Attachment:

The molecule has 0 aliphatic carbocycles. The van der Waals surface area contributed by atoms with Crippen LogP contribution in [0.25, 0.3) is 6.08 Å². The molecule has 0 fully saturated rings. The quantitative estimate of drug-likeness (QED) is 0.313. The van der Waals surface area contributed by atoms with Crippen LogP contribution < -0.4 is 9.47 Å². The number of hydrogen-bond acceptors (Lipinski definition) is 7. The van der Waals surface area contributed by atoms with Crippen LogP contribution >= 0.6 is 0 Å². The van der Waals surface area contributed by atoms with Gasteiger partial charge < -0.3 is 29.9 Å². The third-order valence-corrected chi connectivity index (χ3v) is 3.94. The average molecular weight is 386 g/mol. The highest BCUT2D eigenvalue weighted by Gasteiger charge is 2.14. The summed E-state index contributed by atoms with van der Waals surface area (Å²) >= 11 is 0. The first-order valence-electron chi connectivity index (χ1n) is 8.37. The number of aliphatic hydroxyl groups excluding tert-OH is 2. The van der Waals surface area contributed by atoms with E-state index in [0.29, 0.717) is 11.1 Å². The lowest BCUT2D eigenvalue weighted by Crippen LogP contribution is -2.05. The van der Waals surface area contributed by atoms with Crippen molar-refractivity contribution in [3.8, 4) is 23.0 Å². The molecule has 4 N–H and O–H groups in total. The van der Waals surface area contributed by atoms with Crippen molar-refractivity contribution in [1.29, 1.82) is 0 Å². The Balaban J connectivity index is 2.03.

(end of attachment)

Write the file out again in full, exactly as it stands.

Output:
The molecule has 0 aliphatic carbocycles. The van der Waals surface area contributed by atoms with Crippen LogP contribution in [0.25, 0.3) is 6.08 Å². The molecule has 0 fully saturated rings. The quantitative estimate of drug-likeness (QED) is 0.313. The van der Waals surface area contributed by atoms with Crippen LogP contribution < -0.4 is 9.47 Å². The number of hydrogen-bond acceptors (Lipinski definition) is 7. The van der Waals surface area contributed by atoms with Crippen LogP contribution >= 0.6 is 0 Å². The van der Waals surface area contributed by atoms with Gasteiger partial charge < -0.3 is 29.9 Å². The third-order valence-corrected chi connectivity index (χ3v) is 3.94. The average molecular weight is 386 g/mol. The highest BCUT2D eigenvalue weighted by Gasteiger charge is 2.14. The summed E-state index contributed by atoms with van der Waals surface area (Å²) >= 11 is 0. The first-order valence-electron chi connectivity index (χ1n) is 8.37. The number of aliphatic hydroxyl groups excluding tert-OH is 2. The van der Waals surface area contributed by atoms with E-state index in [0.29, 0.717) is 11.1 Å². The lowest BCUT2D eigenvalue weighted by Crippen LogP contribution is -2.05. The van der Waals surface area contributed by atoms with Crippen molar-refractivity contribution in [3.8, 4) is 23.0 Å². The molecule has 4 N–H and O–H groups in total. The van der Waals surface area contributed by atoms with Crippen molar-refractivity contribution in [1.29, 1.82) is 0 Å². The Balaban J connectivity index is 2.03.